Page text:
This is important to architects because… architects need to prototype simple applications and demonstrate simple applications to others conveniently.
Alternatives to Plunker. There are other playgrounds, but the best alternatives are probably CodePen at https://codepen.io/ and JSFiddle at https://jsfiddle.net/. CodePen has the most attractive user interface, but it has a paid version and some people don’t like that. JSFiddle has been around the longest and others have arguably copied many of it’s features. I would bet on CodePen having the most long-term staying power.
They all have similar features. While we are covering Plunker in detail here, the features of the most important playgrounds are similar.
Not for professional development work. These tools are great for learning and quick demos, but no professional would consider using it for collaborative, reliable, and secure work. There are many reasons why such playgrounds are not appropriate for professional work, but details are beyond the scope of this post.
Why Use a Code Playground?
Start coding without installing tools. You can, of course, download many great development tools for free. My personal favorite is Visual Studio Code. There is really no comparison of a professional tool like Visual Studio Code with a code playground. Installing professional does take time, disk space, memory – and typically money – so professional tools are not appropriate to all usage scenarios.
No complexity. One attribute that seems common to all of these playgrounds is that they don’t even need documentation. In fact, Plunker does not even have documentation. These playgrounds just work and work well.
It’s fun and easy! Most of these code playgrounds are fun and easy to use. It is undoubtedly complicated to put a full-featured Integrated Development Environment (IDE) online, but Plunker, CodePen, and JSFiddle are doing it well.
Where is plunker? Plunker is available at https://plnkr.co/. There is a “major upgrade” coming for Plunker at https://next.plnkr.co/, but I don’t recommend using the “alpha” yet as of 1/10/2019. It looks a bit easier to use, but it still appears to be missing some features.
GitHub integration. “Git” is the new standard for professional source control systems and may be discussed in detail in another post. When you go to the Plunk web page, you can log into Plunk with your GitHub account and work on your private Git repositories if you’d like to.
Fast. If you bring up Plunker in your browser, nothing will take more than about two seconds to load.
Sponsored. Plunker is free, but it is also sponsored by backed by ag-Grid, a well-known software development tools company. This suggests that Plunker will be around for a while.
Source available on GitHub. You can download the source code for Plunker itself from https://github.com/filearts/plunker_www.
Some Key Plunker Features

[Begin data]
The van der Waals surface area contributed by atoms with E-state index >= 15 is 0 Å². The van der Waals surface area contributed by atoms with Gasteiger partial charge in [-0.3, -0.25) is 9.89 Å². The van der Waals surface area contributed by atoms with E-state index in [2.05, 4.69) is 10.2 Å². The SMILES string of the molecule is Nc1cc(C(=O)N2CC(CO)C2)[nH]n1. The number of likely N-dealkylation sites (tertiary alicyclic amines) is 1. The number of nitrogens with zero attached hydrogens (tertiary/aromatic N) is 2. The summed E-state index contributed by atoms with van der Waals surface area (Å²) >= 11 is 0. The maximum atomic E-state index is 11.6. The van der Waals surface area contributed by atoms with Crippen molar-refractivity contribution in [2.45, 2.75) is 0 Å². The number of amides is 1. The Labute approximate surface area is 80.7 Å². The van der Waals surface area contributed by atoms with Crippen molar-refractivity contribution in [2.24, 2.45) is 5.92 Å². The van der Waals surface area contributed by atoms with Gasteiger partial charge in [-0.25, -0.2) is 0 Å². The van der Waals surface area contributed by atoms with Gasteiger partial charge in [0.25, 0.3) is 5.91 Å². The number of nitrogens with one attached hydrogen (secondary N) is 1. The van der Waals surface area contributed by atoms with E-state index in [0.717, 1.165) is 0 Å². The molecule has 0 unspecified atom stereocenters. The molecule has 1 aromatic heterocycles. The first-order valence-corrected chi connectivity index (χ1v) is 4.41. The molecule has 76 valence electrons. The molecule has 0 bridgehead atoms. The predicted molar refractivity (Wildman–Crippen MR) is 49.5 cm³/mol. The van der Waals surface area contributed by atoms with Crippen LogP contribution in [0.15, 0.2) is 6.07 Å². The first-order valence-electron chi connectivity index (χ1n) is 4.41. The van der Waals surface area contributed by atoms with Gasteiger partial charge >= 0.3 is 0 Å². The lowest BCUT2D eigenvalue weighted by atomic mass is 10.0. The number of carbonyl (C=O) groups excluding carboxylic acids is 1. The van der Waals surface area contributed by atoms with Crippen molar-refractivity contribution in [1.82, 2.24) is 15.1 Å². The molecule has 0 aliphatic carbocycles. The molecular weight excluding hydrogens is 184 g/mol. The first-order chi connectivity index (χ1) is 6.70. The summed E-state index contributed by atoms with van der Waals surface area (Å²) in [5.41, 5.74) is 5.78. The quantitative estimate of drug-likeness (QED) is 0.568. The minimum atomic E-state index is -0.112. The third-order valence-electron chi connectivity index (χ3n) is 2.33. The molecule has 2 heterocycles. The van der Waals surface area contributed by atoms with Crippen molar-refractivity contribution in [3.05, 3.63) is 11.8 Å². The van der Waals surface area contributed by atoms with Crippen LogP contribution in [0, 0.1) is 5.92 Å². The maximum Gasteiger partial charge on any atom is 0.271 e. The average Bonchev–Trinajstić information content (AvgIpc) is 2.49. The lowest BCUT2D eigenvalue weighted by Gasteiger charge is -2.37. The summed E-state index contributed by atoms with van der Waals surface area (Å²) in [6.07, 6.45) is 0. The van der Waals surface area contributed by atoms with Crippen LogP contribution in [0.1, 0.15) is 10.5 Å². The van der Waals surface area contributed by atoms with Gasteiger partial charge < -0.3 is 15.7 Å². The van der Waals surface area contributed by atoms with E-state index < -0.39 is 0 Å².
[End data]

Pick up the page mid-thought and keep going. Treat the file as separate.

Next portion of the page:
In the screenshot above, I have logged into my GitHub account so I can access my private source code. I have also created an Angular “starter” application that can already run.
Seven Editor Views. If you look at the right side of the screenshot, you will see a vertical row of seven grey buttons. We’ll cover some of those views below.
How did I get to the editor? The page above is not the main Plunker page, but the Plunker editor. You can bring the editor up directly at https://plnkr.co/edit
Creating a new application. All I had to do was click the green “New” button at the top. It displays a dropdown from which I simply selected “angular”. If you look carefully, you can see that it created two TypeScript files for me.
View #1 = Live Preview. The default editor view is “Live Preview” represented by the top button of the seven editor views. If you make a change to one of the files in your application, the changes are automatically interpreted and visualized in the right hand pane of the editor.
View #5 = Code Linting. We “lint” code to find and correct small imperfections. The term is derived from the “lint” that may collect in your clothes dryer. Linting code is a best practice that most professionals should insist on.
View #6 = Collaboration. I have not tried this feature, but it allows two or more people to work on the same files at the same time. If you really need to collaborate, then you would probably be better off using professional tools, but the real-time collaboration seemed cool enough to mention.
Code Beautification. The checkmark button near the top of the screen will reformat your code. Unlike a professional tool, there is no “undo” button, so you might want to exercise some caution with that one.
Zip File Downloads. To the left of the checkmark button, there is a zip file download button. That is certainly very convenient. I have used it often.
My Biggest Frustration with Plunker
When a tool is free, you can’t expect it to be perfect. When you get to the Plunker main page as shown above, you see the text “See what users have been creating”. Unfortunately, you cannot search that. Even more frustrating is that when the click on a tag icon or try to search on tags, it simply does not work. This is a known issue and has been that way for a number of years.
Overall, Plunker is a great tool, but it you play with it for a while, you will find other defects as well.